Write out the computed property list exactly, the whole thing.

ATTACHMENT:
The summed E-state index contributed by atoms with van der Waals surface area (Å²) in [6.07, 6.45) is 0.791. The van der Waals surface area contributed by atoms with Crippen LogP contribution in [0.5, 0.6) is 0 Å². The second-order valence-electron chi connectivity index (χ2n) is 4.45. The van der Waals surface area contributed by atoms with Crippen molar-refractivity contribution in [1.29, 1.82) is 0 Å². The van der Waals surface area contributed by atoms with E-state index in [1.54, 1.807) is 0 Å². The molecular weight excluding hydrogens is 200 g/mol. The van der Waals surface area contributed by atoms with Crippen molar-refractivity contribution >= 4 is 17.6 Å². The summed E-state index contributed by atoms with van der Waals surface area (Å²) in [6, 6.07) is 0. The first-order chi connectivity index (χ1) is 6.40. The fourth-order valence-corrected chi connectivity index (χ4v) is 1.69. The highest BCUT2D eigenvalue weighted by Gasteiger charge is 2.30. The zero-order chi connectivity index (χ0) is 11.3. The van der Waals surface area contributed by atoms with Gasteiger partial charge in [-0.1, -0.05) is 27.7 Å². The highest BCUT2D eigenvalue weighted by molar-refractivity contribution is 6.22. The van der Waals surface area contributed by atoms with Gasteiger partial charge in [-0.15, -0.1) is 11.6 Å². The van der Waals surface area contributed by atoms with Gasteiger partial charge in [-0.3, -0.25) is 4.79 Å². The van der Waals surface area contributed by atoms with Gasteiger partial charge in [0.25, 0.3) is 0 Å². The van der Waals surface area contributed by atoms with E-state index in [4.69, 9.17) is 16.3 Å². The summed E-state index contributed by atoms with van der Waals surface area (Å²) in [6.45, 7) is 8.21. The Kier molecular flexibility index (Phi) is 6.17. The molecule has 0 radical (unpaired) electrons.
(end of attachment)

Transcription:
The summed E-state index contributed by atoms with van der Waals surface area (Å²) in [6.07, 6.45) is 0.791. The van der Waals surface area contributed by atoms with Crippen LogP contribution in [0.5, 0.6) is 0 Å². The second-order valence-electron chi connectivity index (χ2n) is 4.45. The van der Waals surface area contributed by atoms with Crippen molar-refractivity contribution in [1.29, 1.82) is 0 Å². The van der Waals surface area contributed by atoms with E-state index in [1.54, 1.807) is 0 Å². The molecular weight excluding hydrogens is 200 g/mol. The van der Waals surface area contributed by atoms with Crippen molar-refractivity contribution >= 4 is 17.6 Å². The summed E-state index contributed by atoms with van der Waals surface area (Å²) in [6, 6.07) is 0. The first-order chi connectivity index (χ1) is 6.40. The fourth-order valence-corrected chi connectivity index (χ4v) is 1.69. The highest BCUT2D eigenvalue weighted by Gasteiger charge is 2.30. The zero-order chi connectivity index (χ0) is 11.3. The van der Waals surface area contributed by atoms with Gasteiger partial charge in [-0.1, -0.05) is 27.7 Å². The highest BCUT2D eigenvalue weighted by molar-refractivity contribution is 6.22. The van der Waals surface area contributed by atoms with Gasteiger partial charge in [-0.15, -0.1) is 11.6 Å². The van der Waals surface area contributed by atoms with Gasteiger partial charge in [-0.3, -0.25) is 4.79 Å². The van der Waals surface area contributed by atoms with Gasteiger partial charge in [0.25, 0.3) is 0 Å². The van der Waals surface area contributed by atoms with E-state index in [4.69, 9.17) is 16.3 Å². The summed E-state index contributed by atoms with van der Waals surface area (Å²) in [6.45, 7) is 8.21. The Kier molecular flexibility index (Phi) is 6.17. The molecule has 0 radical (unpaired) electrons.